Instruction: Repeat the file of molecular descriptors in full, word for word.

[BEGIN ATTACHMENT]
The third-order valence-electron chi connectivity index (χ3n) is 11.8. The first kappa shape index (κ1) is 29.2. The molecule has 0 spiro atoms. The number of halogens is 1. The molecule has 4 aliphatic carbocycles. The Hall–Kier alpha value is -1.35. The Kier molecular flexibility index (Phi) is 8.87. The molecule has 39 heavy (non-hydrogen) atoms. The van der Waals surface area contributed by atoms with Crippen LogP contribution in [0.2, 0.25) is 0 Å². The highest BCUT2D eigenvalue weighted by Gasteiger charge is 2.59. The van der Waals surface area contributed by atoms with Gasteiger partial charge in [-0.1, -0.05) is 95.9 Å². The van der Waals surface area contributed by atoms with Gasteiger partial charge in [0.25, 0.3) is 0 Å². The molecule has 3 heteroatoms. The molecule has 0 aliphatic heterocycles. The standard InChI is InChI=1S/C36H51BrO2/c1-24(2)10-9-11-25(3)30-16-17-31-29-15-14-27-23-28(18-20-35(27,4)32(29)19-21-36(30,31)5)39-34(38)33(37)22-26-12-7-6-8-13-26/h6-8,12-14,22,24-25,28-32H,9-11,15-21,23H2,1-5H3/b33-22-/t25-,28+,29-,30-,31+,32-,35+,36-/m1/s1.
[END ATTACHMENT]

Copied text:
The third-order valence-electron chi connectivity index (χ3n) is 11.8. The first kappa shape index (κ1) is 29.2. The molecule has 0 spiro atoms. The number of halogens is 1. The molecule has 4 aliphatic carbocycles. The Hall–Kier alpha value is -1.35. The Kier molecular flexibility index (Phi) is 8.87. The molecule has 39 heavy (non-hydrogen) atoms. The van der Waals surface area contributed by atoms with Crippen LogP contribution in [0.2, 0.25) is 0 Å². The highest BCUT2D eigenvalue weighted by Gasteiger charge is 2.59. The van der Waals surface area contributed by atoms with Gasteiger partial charge in [-0.1, -0.05) is 95.9 Å². The van der Waals surface area contributed by atoms with Gasteiger partial charge in [0.25, 0.3) is 0 Å². The molecule has 3 heteroatoms. The molecule has 0 aliphatic heterocycles. The standard InChI is InChI=1S/C36H51BrO2/c1-24(2)10-9-11-25(3)30-16-17-31-29-15-14-27-23-28(18-20-35(27,4)32(29)19-21-36(30,31)5)39-34(38)33(37)22-26-12-7-6-8-13-26/h6-8,12-14,22,24-25,28-32H,9-11,15-21,23H2,1-5H3/b33-22-/t25-,28+,29-,30-,31+,32-,35+,36-/m1/s1.